“Aerostatic Experiments” in Paris, 1783
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French colored engraving of a balloon flight in 1783. John Quincy Adams described the current enthusiasm for aerial navigation in a letter from Auteuil to his friend Peter Jay Munro, 10 November 1784 (Museum of the City of New York): “Messieurs Roberts made their third experiment, the 19th of September, and with more success than any aerostatic travellers have had before. They went up from the Thuileries, amidst a concourse of I suppose 10,000 persons. At noon, and at forty minutes past six in the Evening they descended at Beuory in Artois fifty leagues from Paris. This is expeditious travelling, and I heartily wish they would bring balloons to such a perfection, as that I might go to N. York, Philadelphia, or Boston in five days time. M.M. Roberts have publish'd a whole Volume of Observations upon their Voyage, or Journey or whatever it may be called, but I judge from the abstracts I have seen of it that they have taken a few traveller's Licenses, and have given some little play to their Imaginations. . . . They have established somewhere in Paris, a machine which they call une tour aërostatique where for a small price, any curious person may mount as high as he pleases, and so ‘look down upon the pendent world.’ ”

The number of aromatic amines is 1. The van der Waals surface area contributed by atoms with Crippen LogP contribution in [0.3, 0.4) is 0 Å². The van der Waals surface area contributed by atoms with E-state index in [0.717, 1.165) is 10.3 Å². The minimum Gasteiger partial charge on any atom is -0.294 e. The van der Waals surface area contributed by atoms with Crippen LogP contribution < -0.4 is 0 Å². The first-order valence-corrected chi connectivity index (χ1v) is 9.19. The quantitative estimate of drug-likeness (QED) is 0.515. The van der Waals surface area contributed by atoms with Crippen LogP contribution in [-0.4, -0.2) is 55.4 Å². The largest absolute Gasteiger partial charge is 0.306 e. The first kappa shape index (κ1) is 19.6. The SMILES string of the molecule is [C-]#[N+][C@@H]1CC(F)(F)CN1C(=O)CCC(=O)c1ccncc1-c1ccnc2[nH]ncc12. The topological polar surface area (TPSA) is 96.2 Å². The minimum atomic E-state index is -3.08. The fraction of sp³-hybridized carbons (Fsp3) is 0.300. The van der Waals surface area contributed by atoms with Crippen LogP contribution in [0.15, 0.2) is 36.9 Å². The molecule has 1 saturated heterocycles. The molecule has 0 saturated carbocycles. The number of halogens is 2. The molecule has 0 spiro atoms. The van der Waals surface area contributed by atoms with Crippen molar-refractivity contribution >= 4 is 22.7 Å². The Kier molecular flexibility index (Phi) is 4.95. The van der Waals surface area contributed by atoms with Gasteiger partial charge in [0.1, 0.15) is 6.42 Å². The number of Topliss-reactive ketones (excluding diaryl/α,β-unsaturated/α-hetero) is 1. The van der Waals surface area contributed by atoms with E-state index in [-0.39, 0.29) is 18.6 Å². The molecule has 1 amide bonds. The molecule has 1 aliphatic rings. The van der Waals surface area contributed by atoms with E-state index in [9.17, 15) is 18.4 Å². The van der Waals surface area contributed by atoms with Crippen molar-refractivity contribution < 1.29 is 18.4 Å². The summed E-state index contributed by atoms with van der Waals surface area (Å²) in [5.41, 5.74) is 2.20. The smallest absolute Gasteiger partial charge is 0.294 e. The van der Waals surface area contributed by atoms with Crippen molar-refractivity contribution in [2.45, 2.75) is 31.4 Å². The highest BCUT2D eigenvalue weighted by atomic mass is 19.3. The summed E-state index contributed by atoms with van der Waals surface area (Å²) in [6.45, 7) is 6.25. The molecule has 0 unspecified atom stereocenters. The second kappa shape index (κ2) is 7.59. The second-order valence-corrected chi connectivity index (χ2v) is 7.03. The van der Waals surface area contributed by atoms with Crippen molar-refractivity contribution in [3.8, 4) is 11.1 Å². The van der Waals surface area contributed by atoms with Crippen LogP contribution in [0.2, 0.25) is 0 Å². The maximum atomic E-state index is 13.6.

Cite web page as: Founding Families: Digital Editions of the Papers of the Winthrops and the Adamses, ed.C. James Taylor. Boston: Massachusetts Historical Society, 2007.